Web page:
This leads me to believe that the most important thing to improve as a country is decency, a willingness to adhere to one’s own principles. We keep promising ourselves spectacles without asking ourselves what we really need. The political class — including the “cool” guys in Bukele’s circle — continues to see Salvadorans as a naive crowd that doesn’t understand the way they’ve skirted around addressing the population’s most basic needs. If not, how else could you explain the way they hide their corruption, the way they cover up the statistics of the disappeared, while still selling themselves as the greatest government in the world? We weren’t even consulted about something as consequential and sensitive as bitcoin becoming a national currency. It was simply imposed on us one morning, as is the custom in this country, to place the interests of the powerful above those of the majority. 

At this point, my conclusion is that Nayib Bukele is just another Salvadoran president who sees the country as his estate and defends his and his family’s interests at all costs, without consulting anyone. The bad news is that as a country we’ve renounced the very minimum we can demand, and we’ve exchanged ethics for cosmetics. The good news is that makeup, with time, fades away. 

What we can’t do is simply expect things to change, because that route will take us to the authoritarian traps of the past, one just as steeped in exclusion and inequality as the present. What we can do is generate arguments, debate from different positions, act in favor of real solutions from below, the most simple solutions, simply listening and seeking to understand those who think differently, and in this way go against the grain of dogmatism and fundamentalism. In the absence of reason, you act emotionally, you can be manipulated and lied to — and that’s one of the most corrosive forces in society.

The Peruvian sociologist and philosopher Anibal Quijano uses a phrase to define this irreverent way of thinking, which he calls: “Living within and against.” By being in a condition of constant resistance, questioning the real day-to-day problems that affect people, one becomes critical, and therefore a threat to the inequalities and injustices imposed by the dominant group. 

It’s uncomfortable, even risky. But it’s the only way to generate alternatives. It’s not about being opponents, but being critical and ethical and understanding the deepest feelings of the people who have placed their faith one, two, three times in the hopes of changes that were promised but never arrived. Nor is it a question of setting a single acceptable political position. It’s a question of diversity and mutual respect becoming tools of resistance.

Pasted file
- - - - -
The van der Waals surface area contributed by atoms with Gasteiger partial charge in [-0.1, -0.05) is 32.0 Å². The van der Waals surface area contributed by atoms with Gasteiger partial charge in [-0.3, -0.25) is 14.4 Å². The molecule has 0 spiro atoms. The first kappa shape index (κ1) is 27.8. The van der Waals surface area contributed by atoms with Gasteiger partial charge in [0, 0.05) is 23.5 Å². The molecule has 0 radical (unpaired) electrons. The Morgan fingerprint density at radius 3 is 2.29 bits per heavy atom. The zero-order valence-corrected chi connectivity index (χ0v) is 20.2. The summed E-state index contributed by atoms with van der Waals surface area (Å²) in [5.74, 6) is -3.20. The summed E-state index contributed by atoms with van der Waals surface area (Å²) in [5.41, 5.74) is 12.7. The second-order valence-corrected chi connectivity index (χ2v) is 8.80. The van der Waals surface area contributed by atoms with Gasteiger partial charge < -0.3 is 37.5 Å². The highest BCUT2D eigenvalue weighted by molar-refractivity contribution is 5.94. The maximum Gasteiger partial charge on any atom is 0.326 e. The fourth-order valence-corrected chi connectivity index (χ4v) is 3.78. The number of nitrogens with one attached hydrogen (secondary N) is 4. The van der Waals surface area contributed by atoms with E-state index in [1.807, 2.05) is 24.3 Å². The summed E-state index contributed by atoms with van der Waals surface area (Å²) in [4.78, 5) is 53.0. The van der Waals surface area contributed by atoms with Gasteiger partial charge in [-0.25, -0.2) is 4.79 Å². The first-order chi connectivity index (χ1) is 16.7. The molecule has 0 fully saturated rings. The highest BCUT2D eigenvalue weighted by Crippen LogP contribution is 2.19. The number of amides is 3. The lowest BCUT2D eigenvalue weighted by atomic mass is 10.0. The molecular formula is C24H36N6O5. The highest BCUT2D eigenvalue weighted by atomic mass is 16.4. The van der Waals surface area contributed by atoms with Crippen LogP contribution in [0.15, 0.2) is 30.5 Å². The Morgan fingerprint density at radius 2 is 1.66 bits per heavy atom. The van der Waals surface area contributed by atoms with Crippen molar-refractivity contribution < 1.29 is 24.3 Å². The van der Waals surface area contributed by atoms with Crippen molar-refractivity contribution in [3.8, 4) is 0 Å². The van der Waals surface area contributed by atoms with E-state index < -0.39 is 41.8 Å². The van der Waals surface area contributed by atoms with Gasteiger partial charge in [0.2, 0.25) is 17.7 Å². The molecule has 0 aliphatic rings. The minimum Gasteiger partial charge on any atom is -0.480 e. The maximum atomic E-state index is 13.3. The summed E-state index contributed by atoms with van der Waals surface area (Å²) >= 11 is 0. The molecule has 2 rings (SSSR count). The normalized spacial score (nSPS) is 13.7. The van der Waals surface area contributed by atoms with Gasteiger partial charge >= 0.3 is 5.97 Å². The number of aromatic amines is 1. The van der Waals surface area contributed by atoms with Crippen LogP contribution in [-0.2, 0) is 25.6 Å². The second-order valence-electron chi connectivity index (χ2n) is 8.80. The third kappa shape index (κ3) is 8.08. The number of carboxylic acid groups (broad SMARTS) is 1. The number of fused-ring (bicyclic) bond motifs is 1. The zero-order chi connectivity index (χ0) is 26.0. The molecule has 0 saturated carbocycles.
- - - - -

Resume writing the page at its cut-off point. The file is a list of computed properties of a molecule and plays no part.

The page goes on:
Living in pluralistic societies isn’t easy. Going beyond seeing things as black and white requires maturity; recognizing the value of other people’s ways of thinking is the beginning of social justice. It’s not a question of looking for excuses or scapegoats — like Bukele does — but attacking the causes of problems. I like to think that could be the bravest act: respecting all of us, despite our differences, and opposing the intolerance imposed upon us from the megaphones of the state. 

If Salvadorans, like me, don’t like the idea of using bitcoin, or the notion that water should be reduced to a commodity on the market, or if you’re worried about the number of the disappeared, or simply think that things could be done differently, we’re already living within and against. Thus, the question remains: where do we go from here?

Héctor Pacheco is a Salvadoran social psychologist, economist, and political scientist specializing in Iberoamerican philosophy. He has served on working groups on democratic governance and the construction of peace with the Organization of American States and the United Nations Development Programme.
 
Héctor Pacheco is a Salvadoran social psychologist, economist, and political scientist specializing in Iberoamerican philosophy. He has served on working groups on democratic governance and the construction of peace with the Organization of American States and the United Nations Development Programme.

*Translated by Jared Pace Olson